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Managing Openness: Lessons from the Crisis for Emerging Markets

Economic Research Institute (02-759-5407) 2010.10.12 2116

Barry Eichengreen

Another paper on the crisis requires some justification. The justification for this one
is that the lessons of the crisis for emerging markets and their management of
openness are still not adequately understood. Important questions remain unanswered.
This paper focuses on three.
First, who was hit, and why? And, relatedly, what policies should emerging markets
follow to maximize the likelihood of being in the camp less affected by global
volatility? While more than a little has been written on this subject, it is not clear that
consensus answers yet exist.
Second, what explains the outsized response of trade that was one of the principal
transmission belts for the crisis? This may have been just another “sudden stop” of
capital flows, not unlike the sudden stops of the past, but it was the first modern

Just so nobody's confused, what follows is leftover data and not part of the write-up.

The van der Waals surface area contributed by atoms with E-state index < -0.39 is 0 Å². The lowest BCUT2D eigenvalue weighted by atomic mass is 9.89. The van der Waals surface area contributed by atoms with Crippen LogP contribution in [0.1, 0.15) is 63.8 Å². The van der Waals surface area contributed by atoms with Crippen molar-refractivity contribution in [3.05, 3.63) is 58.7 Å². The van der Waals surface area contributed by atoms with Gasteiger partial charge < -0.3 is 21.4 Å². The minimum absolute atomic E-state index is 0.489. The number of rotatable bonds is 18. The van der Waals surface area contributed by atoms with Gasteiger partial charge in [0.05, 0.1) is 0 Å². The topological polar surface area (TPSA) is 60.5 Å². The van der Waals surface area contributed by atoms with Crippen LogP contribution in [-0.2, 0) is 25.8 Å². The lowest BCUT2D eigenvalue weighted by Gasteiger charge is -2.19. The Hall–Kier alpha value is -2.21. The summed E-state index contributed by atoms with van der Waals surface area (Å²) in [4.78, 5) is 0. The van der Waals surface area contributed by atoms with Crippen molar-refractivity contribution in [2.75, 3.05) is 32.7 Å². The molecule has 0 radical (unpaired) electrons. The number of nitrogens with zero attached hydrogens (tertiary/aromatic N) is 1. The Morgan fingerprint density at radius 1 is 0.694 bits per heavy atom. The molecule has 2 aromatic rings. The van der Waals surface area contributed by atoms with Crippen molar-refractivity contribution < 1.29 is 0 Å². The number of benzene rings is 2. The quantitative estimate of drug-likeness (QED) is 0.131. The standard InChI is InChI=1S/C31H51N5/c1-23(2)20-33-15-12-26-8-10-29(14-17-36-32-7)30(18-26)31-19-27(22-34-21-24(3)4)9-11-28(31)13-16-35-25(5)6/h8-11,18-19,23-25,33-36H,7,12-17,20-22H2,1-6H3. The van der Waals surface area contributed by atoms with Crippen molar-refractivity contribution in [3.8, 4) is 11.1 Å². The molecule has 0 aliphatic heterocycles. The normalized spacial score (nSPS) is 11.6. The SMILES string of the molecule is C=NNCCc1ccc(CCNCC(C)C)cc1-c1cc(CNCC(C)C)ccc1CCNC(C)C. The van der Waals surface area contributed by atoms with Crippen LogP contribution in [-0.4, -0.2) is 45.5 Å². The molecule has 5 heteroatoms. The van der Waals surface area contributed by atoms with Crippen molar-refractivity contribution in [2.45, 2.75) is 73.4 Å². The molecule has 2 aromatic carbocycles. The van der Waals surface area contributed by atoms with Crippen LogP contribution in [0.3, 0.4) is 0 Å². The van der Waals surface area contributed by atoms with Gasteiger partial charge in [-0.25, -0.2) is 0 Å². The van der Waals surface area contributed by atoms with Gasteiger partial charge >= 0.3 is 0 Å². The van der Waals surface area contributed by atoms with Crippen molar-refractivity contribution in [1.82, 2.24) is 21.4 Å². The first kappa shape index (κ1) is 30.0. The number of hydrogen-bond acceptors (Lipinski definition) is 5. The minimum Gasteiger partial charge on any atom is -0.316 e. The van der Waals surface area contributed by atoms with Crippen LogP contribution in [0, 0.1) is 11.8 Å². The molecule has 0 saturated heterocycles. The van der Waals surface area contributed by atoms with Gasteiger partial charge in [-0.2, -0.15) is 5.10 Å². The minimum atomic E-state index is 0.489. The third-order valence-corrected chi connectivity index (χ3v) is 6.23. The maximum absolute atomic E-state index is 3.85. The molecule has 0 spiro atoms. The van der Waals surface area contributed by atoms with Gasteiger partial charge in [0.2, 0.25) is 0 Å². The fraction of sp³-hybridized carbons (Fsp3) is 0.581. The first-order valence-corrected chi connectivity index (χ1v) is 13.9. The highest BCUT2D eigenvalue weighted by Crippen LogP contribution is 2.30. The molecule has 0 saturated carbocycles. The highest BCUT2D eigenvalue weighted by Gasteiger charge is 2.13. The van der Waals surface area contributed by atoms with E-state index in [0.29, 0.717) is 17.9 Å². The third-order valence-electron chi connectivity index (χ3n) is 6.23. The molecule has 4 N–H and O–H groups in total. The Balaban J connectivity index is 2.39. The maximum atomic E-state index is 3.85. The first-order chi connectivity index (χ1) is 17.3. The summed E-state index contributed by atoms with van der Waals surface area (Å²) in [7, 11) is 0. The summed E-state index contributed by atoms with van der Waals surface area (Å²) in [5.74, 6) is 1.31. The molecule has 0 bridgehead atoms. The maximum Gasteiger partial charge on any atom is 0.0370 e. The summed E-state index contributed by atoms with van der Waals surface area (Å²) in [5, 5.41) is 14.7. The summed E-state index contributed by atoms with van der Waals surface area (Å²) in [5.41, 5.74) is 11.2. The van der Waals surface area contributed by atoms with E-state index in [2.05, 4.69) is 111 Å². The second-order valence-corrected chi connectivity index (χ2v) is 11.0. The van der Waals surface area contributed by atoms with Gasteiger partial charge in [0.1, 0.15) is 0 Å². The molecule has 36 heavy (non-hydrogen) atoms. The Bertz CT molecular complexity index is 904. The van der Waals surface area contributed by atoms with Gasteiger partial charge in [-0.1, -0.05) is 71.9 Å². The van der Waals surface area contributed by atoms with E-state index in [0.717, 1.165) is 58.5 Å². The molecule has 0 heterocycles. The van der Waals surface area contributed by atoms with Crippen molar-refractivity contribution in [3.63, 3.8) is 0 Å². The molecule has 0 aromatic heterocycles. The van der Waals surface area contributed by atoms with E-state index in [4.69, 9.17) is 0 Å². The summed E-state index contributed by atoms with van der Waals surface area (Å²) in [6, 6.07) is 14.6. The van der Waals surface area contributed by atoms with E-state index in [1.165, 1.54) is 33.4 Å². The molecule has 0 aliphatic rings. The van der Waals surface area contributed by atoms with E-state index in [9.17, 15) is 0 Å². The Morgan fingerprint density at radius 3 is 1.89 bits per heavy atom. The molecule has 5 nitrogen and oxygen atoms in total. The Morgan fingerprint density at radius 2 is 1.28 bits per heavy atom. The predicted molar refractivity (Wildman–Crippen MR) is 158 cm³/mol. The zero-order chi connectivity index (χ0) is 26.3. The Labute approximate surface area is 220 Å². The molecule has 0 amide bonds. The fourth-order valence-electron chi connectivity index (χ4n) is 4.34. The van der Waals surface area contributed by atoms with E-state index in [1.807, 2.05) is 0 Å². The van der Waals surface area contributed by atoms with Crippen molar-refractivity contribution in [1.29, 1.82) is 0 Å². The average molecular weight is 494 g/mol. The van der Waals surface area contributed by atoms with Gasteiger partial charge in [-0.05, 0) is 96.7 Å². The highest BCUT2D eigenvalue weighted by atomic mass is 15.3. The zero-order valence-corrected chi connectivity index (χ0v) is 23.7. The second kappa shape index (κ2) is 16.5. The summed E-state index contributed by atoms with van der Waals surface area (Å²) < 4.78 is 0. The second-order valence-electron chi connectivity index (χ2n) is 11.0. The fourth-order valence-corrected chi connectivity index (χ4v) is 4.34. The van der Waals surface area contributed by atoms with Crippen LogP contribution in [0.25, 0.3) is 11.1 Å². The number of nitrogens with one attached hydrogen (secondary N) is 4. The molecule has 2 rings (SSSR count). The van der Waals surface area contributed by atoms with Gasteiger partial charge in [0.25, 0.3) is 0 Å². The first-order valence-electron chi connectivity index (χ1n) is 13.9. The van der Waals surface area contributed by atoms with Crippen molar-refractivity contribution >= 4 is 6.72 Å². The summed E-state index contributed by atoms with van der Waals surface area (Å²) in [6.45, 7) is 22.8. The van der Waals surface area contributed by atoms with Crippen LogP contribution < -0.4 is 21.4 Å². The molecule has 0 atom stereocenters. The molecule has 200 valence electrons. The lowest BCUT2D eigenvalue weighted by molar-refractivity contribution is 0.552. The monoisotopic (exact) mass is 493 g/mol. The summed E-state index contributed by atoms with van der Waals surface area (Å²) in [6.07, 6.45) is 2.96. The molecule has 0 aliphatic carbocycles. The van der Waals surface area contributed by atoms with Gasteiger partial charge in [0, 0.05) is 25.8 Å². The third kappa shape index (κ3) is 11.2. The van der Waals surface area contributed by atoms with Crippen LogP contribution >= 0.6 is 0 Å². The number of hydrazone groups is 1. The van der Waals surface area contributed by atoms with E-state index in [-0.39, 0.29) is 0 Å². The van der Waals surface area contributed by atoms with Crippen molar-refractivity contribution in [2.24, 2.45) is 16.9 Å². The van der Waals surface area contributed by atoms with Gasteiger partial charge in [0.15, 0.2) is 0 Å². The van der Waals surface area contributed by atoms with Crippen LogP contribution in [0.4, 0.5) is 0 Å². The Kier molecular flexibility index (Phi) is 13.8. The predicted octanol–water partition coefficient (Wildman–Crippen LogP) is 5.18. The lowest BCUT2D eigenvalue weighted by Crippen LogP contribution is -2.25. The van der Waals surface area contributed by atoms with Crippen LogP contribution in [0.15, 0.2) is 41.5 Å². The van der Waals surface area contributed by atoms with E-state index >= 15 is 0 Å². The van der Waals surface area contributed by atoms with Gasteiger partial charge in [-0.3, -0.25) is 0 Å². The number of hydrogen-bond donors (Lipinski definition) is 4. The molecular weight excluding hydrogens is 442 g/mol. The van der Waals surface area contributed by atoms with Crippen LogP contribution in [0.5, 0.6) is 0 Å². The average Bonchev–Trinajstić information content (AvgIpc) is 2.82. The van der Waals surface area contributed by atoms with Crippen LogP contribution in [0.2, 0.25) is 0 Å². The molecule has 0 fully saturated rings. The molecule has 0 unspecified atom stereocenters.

sudden stop of trade flows, something that deserves further analysis.
Third and finally, what was the role of global imbalances in the crisis? The answer
to this last question again has implications for what kind of policy adjustments
emerging markets should make going forward.


Contents

1. Who was Hit and Why?                                                 1
2. Policy Responses: The Unanswered Questions              5
3. Why Was the Collapse of Trade so Dramatic?                 7
4. The Role of Global Imbalances                                    13
5. Managing Openness                                                  17
6. In Sum                                                                      20
Appendix                                                                      21
References                                                                   23

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